Showing posts with label Traditional Canada. Show all posts
Showing posts with label Traditional Canada. Show all posts

21 June 2011

Follow the British Columbia Food Trail Beginning on the Coast with Grilled Spot Prawns

Grilled Spot Prawns with Lemon Fennel and baby Arugula Salad

As seen on Honest Cooking...Here in the interior of British Columbia we herald in Spring with tender local asparagus, freshly shelled peas, and crimson stalks of rhubarb but on the coastal waters of British Columbia nothing ushers in Spring better than fresh live Spot Prawns. From May 1 until July 1, we have the opportunity to devour some of the freshest and best-tasting prawns in the world here in British Columbia which are one of the most tantalizing things to be found in our coastal waters. Sweet, firm, peachy-pink and tender, these alien-looking prawns are sustainably harvested by local fishermen. This means we are able to enjoy eating them well into summer and still feel good about it. The summer has been sneaking up pretty quickly with the window of opportunity to enjoy this delicacy being relatively short but rest assured we have rolled up our sleeves and feasted on local Spot Prawns often.

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10 May 2011

Twisted Caprese Salad with Sea Grass Oil from l'Anse aux Herbes

Twisted Caprese Salad with Sea Grass Oil from l'Anse aux Herbes

In the province of Quebec there is an archipelago The Magdalen Islands where shipwrecked and Acadian ancestors have lived for 300 years. They are magical islands lined by blood-red cliffs and pristine beaches.

A kingdom of wild scents and flavours, the Magdalen Islands make their l’Anse aux Herbes products uniquely organic and original. Everyday, the inhabitants breathe in fresh, salty sea air which infuses every one of their scented oils and savoury herbs grown on the island. L'Anse aux Herbes is located in the enchanting site of Belle Anse, renowned for its beautiful sunsets over the sea and cliffs. In the warmth of the summer heat their herb gardens and medicinal plants grow all around their beautiful 12-acre site. They offer a range of culinary and health products from flavoured olive oils such as "Shallots and Herbs", "Sea Parsley" and "Tomato" and organic canola oil infused with Magdalen Island lobster. They also offer seasonings such as "Surf and Turf" and "Cajun," basil mustard, comfrey and chamomile balms, herbal teas and massage oils.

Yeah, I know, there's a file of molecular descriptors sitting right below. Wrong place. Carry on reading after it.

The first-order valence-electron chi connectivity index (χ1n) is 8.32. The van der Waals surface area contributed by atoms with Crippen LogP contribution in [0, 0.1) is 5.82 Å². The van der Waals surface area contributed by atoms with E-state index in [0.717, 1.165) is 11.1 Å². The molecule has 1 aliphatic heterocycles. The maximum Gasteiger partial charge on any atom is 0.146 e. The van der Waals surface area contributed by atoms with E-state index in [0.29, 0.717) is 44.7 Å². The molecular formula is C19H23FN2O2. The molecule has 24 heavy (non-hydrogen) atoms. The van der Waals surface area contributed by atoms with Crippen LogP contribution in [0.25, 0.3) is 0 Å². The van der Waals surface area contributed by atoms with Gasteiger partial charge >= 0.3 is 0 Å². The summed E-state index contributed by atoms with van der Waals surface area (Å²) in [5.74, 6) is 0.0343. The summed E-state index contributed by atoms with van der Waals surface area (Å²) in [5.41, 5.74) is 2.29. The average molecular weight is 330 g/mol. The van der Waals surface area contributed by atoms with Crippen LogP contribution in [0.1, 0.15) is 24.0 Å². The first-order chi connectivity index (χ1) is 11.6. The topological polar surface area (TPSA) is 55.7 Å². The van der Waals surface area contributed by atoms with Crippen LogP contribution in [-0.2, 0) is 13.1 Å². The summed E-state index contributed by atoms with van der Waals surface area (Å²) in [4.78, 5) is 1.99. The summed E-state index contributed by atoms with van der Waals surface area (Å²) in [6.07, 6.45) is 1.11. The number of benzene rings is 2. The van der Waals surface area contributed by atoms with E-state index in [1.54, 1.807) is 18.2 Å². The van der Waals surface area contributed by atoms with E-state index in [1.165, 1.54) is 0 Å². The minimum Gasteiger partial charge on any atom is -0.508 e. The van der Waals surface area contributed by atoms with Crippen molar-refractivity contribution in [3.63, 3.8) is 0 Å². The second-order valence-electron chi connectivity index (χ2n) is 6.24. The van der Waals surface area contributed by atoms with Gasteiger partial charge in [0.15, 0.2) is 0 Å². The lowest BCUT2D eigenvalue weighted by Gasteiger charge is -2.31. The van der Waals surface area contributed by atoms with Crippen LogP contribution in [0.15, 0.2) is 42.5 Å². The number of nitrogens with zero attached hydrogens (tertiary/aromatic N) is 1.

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11 July 2010

Blueberry Bannock

Blueberry Bannock

Sunday has been a lazy one for me so far. In this heat it seems only natural to move slowly in tune with nature and have a leisurely breakfast. Only on Sundays do I have time to truly enjoy the morning, kick back and move to my own drummer. Today I felt like some experimentation, so, turned to a recent episode on Food Network.

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22 March 2010

French Canadian Pouding Chomeur for a Taste of Spring

French Canadian Pouding Chomeur
Spring has definitely sprung and with it we shed our winter coats, our hearts seem lighter and our smiles more ready!!!!! The buds are on the trees and tulips and daffodils have just started to blossom. Spring is here and with its arrival, an array of new taste sensations and ingredients. 

 For people from the provinces of Ontario and Quebec Spring is not Spring without a trip to a sugar shack, or "sucrerie." It's a centuries-old tradition when tapping the maples, collecting sap, hewing the wood to fire up the cauldrons and boiling down the syrup required every family member to be involved.  Flash forward to the 1960s when this tradition of necessity turned into a fun outing to buy the year's supply of syrup, and to indulge, just once a year in a real belly-buster of a meal... pea soup, baked beans, meatballs, thick omelettes, tourtiere, ham, sausages, pickles, pancakes, and sugar pie. I remember being at the "sucerie" and the owners would throw hot boiling syrup on the snow to make a special kind of "taffy". Of course by the time I took my own daughter to the sugar bush they were charging for this special treat but it was still just as special.